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With a self-imposed year-end deadline, as well as a possibly unfriendly Democrat-dominated Congress looming, AT&T submitted a list of last-ditch concessions to the Federal Communications Commission, hoping to sway its opinion to get approval of its acquisition of BellSouth.
The $86 billion merger would create a telecom giant by expanding AT&T's reach to an additional 22 states and consolidating ownership of Cingular Wireless in the hands of the new company.
Robert W. Quinn Jr., an AT&T senior VP, said in a letter Thursday to the FCC that the new concessions are "significantly more extensive" than what the telecom company had proposed in October.
The FCC has been stalemated on the deal, because its commissioners have deadlocked 2-2, on approval. AT&T is hoping the new concessions will break the tie vote. The company says it would treat all Internet content equally in an important "net neutrality" concession. AT&T says it won't levy extra charges on Internet companies like Google and Yahoo.
The net neutrality issue had been a tough sticking point with many public interest and consumer groups. Public Knowledge, a public interest organization, hailed the AT&T filing Friday. "By promising not to offer any service that privileges, degrades, or prioritizes any packet transmitted over AT&T/BellSouth's wireline broadband Internet access service based on is source, ownership, or destination, AT&T has agreed to essential net neutrality principles," said Public Knowledge president Gigi Sohn.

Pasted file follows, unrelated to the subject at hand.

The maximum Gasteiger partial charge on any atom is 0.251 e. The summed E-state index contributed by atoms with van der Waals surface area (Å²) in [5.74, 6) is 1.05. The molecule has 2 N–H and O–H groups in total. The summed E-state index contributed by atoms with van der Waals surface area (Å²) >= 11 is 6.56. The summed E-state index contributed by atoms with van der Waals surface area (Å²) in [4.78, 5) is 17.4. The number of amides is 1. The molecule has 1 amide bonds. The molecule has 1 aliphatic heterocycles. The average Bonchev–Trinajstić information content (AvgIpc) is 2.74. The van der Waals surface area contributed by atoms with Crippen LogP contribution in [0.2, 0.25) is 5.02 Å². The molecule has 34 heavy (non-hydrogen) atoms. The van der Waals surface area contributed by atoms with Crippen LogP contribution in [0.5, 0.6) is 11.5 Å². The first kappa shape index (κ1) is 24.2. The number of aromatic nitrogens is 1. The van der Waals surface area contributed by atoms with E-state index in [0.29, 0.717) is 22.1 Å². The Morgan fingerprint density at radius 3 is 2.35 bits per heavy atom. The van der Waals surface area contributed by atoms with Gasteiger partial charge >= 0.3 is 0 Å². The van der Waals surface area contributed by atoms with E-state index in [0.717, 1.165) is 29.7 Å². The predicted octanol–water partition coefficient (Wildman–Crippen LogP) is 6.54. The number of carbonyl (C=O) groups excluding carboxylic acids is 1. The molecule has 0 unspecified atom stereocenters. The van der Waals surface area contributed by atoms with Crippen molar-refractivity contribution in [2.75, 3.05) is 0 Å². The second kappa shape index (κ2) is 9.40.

In another important concession, AT&T agreed to sell DSL as an individual service for $19.95 a month without requiring consumers to also purchase telephone service. In addition, the firm said it would repatriate "3,000 jobs that are currently outsourced by BellSouth outside of the U.S. At least 200 of the repatriated jobs will be physically located with New Orleans."
Other concessions involved arcane workings of access fees that will likely result in substantial savings for large businesses. Also, some wireless licenses will be divested by AT&T, according to the concession filing.
For months, AT&T had said it wanted to consummate the merger by year's end. Approval before the new Democratic Party-controlled Congress takes seat would also be advantageous for AT&T, because some Democrats generally have been critical of the merger, which combines two of the largest Baby Bells that had broken up more than two decades ago when the original AT&T was dissembled.
In his letter, Quinn, senior VP in AT&T's federal regulatory unit, noted that the Department of Justice, 19 states, and three foreign countries had approved the merger even before the concessions were made.
As of Friday morning, the FCC had made no comment on the AT&T proposal. The commissioners can vote by computer so a decision could be made quickly.